Profile analysis and prediction of tissue-specific CpG island methylation classes
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Computational biologyCpG islandsDNA methylationDatabasesEpigenesisGenome
Previti, C.; et al. Profile analysis and prediction of tissue-specific CpG island methylation classes. BMC Bioinformatics, 10: 116 (2009). [http://hdl.handle.net/10481/28448]
PatrocinadorThis work was supported in part by the Spanish Ministry of Science and Technology (MEC) under project TIN-2006-12879 and the Consejeria de Innovacion, Investigacion y Ciencia de la Junta de Andalucia under project TIC-02788. C. Previti was supported by a grant from the German Academic Exchange Service (DAAD). O. Harari acknowledges the doctoral MAEC- AECI fellowship. I. Zwir is a senior research scientist supported by the Howard Hughes Medical Institute and the "Ramon y Cajal" program of the MEC, C. del Val was supported by the "Programa de Retorno de Investigadores" from the Junta de Andalucia.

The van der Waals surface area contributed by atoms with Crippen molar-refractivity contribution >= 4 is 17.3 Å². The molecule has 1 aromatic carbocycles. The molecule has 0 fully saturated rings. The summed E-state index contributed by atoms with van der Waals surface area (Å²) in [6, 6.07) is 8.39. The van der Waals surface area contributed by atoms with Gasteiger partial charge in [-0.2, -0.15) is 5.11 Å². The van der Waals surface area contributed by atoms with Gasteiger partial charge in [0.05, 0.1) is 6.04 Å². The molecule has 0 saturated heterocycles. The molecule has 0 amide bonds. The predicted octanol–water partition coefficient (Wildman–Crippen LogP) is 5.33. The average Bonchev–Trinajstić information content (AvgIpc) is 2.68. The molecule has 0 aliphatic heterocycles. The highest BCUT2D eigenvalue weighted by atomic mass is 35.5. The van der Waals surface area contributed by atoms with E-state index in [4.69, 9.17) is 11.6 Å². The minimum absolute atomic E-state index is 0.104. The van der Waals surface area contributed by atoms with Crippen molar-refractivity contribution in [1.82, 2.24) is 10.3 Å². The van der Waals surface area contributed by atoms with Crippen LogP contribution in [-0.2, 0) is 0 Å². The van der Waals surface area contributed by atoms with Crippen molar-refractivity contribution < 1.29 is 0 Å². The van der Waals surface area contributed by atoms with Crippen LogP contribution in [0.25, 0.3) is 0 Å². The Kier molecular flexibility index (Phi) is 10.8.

Background The computational prediction of DNA methylation has become an important topic in the recent years due to its role in the epigenetic control of normal and cancer-related processes. While previous prediction approaches focused merely on differences between methylated and unmethylated DNA sequences, recent experimental results have shown the presence of much more complex patterns of methylation across tissues and time in the human genome. These patterns are only partially described by a binary model of DNA methylation. In this work we propose a novel approach, based on profile analysis of tissue-specific methylation that uncovers significant differences in the sequences of CpG islands (CGIs) that predispose them to a tissue- specific methylation pattern.Results We defined CGI methylation profiles that separate not only between constitutively methylated and unmethylated CGIs, but also identify CGIs showing a differential degree of methylation across tissues and cell-types or a lack of methylation exclusively in sperm. These profiles are clearly distinguished by a number of CGI attributes including their evolutionary conservation, their significance, as well as the evolutionary evidence of prior methylation. Additionally, we assess profile functionality with respect to the different compartments of protein coding genes and their possible use in the prediction of DNA methylation.Conclusion Our approach provides new insights into the biological features that determine if a CGI has a functional role in the epigenetic control of gene expression and the features associated with CGI methylation susceptibility. Moreover, we show that the ability to predict CGI methylation is based primarily on the quality of the biological information used and the relationships uncovered between different sources of knowledge. The strategy presented here is able to predict, besides the constitutively methylated and unmethylated classes, two more tissue specific methylation classes conserving the accuracy provided by leading binary methylation classification methods.